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Whether you estimate with an off-the-shelf system or using an Excel spreadsheet, most systems today are built around a database of unit pricing items. Here are some tips to get you started.
When a hurricane or other natural disaster strikes, CAT-adjusters go to work, assessing damage for insurance companies. Contractors looking for a job that takes their stiff joints and aching back off the jobsite might consider using their experience in construction as a licensed adjuster.
While unit prices for labor are available from a number of sources, the best source is a company's own job history. This article uses an example of framing an exterior wall to show how to use that data to calculate unit costs for labor based on material quantities.
JLC contributor Bruce Greenlaw weighs up the pros and cons of this construction calculator.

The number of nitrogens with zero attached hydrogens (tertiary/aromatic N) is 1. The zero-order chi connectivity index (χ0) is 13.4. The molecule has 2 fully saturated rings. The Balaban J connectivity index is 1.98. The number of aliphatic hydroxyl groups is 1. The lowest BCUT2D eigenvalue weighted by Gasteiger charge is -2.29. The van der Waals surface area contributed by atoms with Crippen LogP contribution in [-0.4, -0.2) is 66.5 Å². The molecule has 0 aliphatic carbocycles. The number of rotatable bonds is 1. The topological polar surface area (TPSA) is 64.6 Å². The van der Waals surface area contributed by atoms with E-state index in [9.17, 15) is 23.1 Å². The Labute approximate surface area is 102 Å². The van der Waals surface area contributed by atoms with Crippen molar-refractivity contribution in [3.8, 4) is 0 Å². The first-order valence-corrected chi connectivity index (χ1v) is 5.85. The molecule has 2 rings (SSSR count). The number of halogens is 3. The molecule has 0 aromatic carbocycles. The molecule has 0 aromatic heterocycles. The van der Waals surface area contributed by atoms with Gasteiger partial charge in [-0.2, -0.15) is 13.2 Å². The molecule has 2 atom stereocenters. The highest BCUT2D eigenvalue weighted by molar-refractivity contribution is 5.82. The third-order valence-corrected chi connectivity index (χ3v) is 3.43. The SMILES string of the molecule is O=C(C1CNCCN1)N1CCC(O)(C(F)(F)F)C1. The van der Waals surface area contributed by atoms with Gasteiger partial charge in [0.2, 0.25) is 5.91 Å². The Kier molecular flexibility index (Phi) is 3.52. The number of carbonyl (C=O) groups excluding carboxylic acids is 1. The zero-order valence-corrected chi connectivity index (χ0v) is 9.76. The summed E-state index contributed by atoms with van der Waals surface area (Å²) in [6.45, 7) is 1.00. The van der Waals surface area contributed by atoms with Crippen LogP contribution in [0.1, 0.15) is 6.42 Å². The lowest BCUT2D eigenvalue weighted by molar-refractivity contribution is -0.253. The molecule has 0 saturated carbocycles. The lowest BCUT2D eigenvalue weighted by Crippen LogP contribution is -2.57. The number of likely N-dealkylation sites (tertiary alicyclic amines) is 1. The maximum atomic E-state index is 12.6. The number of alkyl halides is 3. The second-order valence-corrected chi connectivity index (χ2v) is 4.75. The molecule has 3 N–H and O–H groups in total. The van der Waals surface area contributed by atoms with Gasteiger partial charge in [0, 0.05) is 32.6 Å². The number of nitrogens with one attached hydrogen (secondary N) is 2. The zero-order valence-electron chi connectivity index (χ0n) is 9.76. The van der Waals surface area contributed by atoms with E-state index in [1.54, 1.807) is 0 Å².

The foundation of every computerized estimating system is its database of unit prices, but how do you begin to build a price? George Weissgerber outlines the process from start to finish.
A straightforward spreadsheet can be used for a single task or as a building-block for a unit-pricing database
New-home builders transitioning to remodeling need to watch out for these issues
Gather accurate information for your estimates
The best part of this estimating software is its extensive database of item costs, says the author
Contractors need to allow for material and labor price increases that may occur after they submit a quote
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